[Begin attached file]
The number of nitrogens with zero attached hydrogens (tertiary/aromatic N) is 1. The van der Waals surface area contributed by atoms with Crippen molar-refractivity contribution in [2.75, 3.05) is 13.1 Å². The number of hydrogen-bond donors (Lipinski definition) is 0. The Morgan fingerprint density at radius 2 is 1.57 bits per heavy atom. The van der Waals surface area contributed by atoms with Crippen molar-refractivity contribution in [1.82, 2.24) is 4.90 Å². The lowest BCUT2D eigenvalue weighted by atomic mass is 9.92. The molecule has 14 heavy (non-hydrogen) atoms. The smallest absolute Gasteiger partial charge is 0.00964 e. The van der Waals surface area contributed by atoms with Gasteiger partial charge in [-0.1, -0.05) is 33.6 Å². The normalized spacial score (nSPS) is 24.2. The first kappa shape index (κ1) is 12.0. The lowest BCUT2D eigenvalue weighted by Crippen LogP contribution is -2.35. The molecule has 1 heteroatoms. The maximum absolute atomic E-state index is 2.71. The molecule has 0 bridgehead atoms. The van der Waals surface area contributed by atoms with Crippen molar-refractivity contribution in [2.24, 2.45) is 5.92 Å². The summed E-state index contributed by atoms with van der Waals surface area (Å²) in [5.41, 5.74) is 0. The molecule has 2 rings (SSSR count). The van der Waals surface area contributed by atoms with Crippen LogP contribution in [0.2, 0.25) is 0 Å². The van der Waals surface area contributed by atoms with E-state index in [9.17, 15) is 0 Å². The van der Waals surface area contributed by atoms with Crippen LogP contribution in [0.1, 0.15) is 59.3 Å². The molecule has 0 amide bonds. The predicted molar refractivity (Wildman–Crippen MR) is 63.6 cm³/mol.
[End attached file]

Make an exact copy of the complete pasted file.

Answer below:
The number of nitrogens with zero attached hydrogens (tertiary/aromatic N) is 1. The van der Waals surface area contributed by atoms with Crippen molar-refractivity contribution in [2.75, 3.05) is 13.1 Å². The number of hydrogen-bond donors (Lipinski definition) is 0. The Morgan fingerprint density at radius 2 is 1.57 bits per heavy atom. The van der Waals surface area contributed by atoms with Crippen molar-refractivity contribution in [1.82, 2.24) is 4.90 Å². The lowest BCUT2D eigenvalue weighted by atomic mass is 9.92. The molecule has 14 heavy (non-hydrogen) atoms. The smallest absolute Gasteiger partial charge is 0.00964 e. The van der Waals surface area contributed by atoms with Gasteiger partial charge in [-0.1, -0.05) is 33.6 Å². The normalized spacial score (nSPS) is 24.2. The first kappa shape index (κ1) is 12.0. The lowest BCUT2D eigenvalue weighted by Crippen LogP contribution is -2.35. The molecule has 1 heteroatoms. The maximum absolute atomic E-state index is 2.71. The molecule has 0 bridgehead atoms. The van der Waals surface area contributed by atoms with Crippen molar-refractivity contribution in [2.24, 2.45) is 5.92 Å². The summed E-state index contributed by atoms with van der Waals surface area (Å²) in [5.41, 5.74) is 0. The molecule has 2 rings (SSSR count). The van der Waals surface area contributed by atoms with Crippen LogP contribution in [0.2, 0.25) is 0 Å². The van der Waals surface area contributed by atoms with E-state index in [9.17, 15) is 0 Å². The van der Waals surface area contributed by atoms with Crippen LogP contribution in [0.1, 0.15) is 59.3 Å². The molecule has 0 amide bonds. The predicted molar refractivity (Wildman–Crippen MR) is 63.6 cm³/mol.